- The Food and Drug Administration on Friday approved Sanofi's Enjaymo to treat a rare form of anemia 15 months after the regulator rejected the medicine due to manufacturing issues. The French drugmaker said it will begin selling the drug in the U.S. "in coming weeks."
- Sanofi set a list price of $1,800 per 1,100 milligram vial, which comes to about $280,000 per year for people weighing less than 75 kilograms. Up to 5,000 people in the U.S. may have the rare illness, which occurs when the immune system attacks and destroys red blood cells.
- Enjaymo is the first new drug to emerge from Sanofi's $11 billion acquisition of Bioverativ, a blood disease company spun out of Biogen in 2017. A second experimental drug from that transaction, a long-lasting hemophilia treatment called efanesoctocog alfa, is currently in advanced clinical testing.
Sanofi has spent years trying to build a portfolio of rare disease drugs through acquisitions, buying up companies like Genzyme and, more recently, Kadmon and Ablynx. The Bioverativ deal was among those pursuits, giving Sanofi two marketed hemophilia drugs known as Eloctate and Alprolix and other rare disease treatments in various stages of testing.
But Bioverativ was facing competitive hurdles when Sanofi acquired it in 2018. Though the French drugmaker touted the growing market for Eloctate and Alprolix, two so-called factor replacement therapies, new hemophilia treatments were moving fast through clinical testing. One drug from Roche, Hemlibra, has become a multi-billion dollar seller. Experimental gene therapies are inching closer to market as well. In 2021 the combined sales of those two drugs shrank to 977 million euros, or about $1.1 billion.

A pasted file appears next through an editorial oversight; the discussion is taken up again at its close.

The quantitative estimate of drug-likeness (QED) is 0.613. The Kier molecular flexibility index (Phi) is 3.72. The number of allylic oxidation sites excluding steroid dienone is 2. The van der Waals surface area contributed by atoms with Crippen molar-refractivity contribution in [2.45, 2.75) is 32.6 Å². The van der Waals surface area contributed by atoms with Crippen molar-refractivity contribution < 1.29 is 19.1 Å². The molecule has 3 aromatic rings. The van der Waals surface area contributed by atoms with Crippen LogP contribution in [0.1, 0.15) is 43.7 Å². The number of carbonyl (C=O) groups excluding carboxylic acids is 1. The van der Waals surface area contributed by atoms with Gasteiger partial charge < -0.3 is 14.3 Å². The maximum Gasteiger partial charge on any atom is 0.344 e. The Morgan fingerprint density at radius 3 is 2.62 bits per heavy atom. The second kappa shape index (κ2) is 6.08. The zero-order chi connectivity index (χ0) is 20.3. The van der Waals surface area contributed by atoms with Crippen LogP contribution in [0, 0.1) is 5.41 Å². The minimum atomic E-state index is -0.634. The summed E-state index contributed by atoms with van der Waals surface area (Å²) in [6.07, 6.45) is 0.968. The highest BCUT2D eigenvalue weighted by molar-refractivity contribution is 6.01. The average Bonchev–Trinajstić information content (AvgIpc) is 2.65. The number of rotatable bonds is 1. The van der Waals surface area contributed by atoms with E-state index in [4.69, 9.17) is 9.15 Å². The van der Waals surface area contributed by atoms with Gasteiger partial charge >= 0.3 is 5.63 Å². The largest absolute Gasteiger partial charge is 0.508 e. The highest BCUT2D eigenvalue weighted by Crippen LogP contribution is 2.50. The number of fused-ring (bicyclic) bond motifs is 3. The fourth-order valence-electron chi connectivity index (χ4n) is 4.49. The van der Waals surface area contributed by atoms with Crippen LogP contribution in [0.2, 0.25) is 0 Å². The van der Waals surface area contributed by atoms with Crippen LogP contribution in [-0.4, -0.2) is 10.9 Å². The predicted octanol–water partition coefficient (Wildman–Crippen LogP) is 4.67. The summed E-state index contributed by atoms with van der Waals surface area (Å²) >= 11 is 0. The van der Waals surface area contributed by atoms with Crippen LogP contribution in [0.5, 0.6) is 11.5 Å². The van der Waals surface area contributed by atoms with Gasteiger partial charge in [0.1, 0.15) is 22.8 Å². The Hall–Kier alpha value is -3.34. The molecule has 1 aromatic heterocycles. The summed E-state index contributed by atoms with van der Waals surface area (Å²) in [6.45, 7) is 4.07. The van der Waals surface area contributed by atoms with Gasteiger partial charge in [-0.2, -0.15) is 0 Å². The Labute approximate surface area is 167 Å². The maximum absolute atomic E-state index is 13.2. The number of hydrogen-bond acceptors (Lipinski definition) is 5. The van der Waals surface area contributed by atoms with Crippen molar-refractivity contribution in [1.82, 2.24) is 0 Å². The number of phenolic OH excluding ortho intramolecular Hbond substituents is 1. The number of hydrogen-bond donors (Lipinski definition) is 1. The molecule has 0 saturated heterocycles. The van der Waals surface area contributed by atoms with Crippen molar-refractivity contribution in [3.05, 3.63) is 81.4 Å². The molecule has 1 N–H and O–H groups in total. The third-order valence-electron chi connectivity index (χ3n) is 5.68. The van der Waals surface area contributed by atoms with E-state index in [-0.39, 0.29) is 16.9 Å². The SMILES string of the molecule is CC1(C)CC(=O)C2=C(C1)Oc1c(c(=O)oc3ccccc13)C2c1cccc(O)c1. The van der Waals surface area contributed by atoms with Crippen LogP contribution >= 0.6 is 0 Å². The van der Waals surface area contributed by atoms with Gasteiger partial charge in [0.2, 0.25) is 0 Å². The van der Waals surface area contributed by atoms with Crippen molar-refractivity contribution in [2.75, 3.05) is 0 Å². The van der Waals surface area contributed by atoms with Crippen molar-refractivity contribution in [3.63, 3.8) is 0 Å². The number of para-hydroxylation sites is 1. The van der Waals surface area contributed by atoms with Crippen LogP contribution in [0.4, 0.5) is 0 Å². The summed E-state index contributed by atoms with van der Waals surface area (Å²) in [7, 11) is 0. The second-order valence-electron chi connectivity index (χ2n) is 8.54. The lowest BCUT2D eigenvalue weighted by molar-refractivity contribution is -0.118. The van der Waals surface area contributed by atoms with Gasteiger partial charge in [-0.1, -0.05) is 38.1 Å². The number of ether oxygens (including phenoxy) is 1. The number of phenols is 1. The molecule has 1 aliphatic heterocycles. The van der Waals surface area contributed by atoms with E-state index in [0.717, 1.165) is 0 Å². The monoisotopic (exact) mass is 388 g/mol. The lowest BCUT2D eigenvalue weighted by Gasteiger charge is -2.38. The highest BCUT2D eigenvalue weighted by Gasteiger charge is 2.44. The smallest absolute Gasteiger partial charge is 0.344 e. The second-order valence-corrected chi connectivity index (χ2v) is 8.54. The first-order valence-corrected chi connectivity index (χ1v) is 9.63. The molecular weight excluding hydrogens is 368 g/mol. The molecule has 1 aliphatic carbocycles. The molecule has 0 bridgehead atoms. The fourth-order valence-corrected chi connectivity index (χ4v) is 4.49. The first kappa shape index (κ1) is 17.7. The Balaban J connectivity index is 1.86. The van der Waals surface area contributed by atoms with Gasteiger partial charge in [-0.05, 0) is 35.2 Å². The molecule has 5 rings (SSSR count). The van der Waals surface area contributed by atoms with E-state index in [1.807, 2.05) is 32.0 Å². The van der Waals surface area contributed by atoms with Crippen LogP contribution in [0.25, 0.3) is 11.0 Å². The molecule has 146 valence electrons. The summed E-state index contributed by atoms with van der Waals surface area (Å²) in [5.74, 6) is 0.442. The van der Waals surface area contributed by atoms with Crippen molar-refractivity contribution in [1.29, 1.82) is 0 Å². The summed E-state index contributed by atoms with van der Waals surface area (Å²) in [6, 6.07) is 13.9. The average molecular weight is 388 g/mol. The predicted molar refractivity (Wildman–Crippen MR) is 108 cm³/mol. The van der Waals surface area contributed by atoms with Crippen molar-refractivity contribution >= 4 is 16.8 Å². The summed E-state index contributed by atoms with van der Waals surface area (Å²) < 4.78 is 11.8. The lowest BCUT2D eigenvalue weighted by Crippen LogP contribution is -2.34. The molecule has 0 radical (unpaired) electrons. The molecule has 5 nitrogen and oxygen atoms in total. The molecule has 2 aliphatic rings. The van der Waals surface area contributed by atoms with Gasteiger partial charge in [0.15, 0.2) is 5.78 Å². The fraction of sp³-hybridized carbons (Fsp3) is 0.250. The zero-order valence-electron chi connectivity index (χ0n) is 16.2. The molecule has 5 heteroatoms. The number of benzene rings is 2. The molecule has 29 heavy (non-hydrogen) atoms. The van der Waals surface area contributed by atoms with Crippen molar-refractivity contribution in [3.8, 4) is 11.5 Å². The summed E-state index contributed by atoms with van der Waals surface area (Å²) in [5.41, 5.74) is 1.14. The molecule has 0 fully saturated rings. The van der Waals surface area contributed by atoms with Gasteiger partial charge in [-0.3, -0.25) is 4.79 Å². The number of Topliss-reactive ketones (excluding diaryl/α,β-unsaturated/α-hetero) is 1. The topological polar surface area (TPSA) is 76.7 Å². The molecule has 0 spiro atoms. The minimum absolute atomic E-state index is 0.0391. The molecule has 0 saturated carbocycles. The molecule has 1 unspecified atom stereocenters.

Bioverativ is paying dividends for Sanofi in other ways, though. The biotech had a pipeline of blood disease treatments, of which Enjaymo, or sutimlimab, was a part. The condition it treats is called cold agglutinin disease, a rare disease in which antibodies mistakenly tag red blood cells for destruction. The disorder causes shortness of breath, fatigue and anemia because patients can't make enough new red blood cells to replace the old ones.
Enjaymo is one of two drugs Bioverativ has been developing for the disorder. The second one, now called SAR445088, is a more convenient version of Enjaymo injected subcutaneously, rather than through intravenous infusions.
Bioverativ's experimental hemophilia drugs were a big part of the acquisition, too, especially as treatment for the genetic disorder continues to evolve. Doctors have been seeking to reduce or eliminate infusions of synthetic bleed-preventing clotting factors, either by developing longer-acting synthetic versions or by manipulating the genes to help patients restart production of their own clotting factor.
Efanesoctocog alfa is the lead hemophilia treatment from Bioverativ and is now in late-stage development as a once-weekly treatment for hemophilia A, compared with a three-to-five day interval for Eloctate. The deal also gave Sanofi an experimental hemophilia B treatment called BIVV002 that could be delivered through more convenient subcutaneous injections.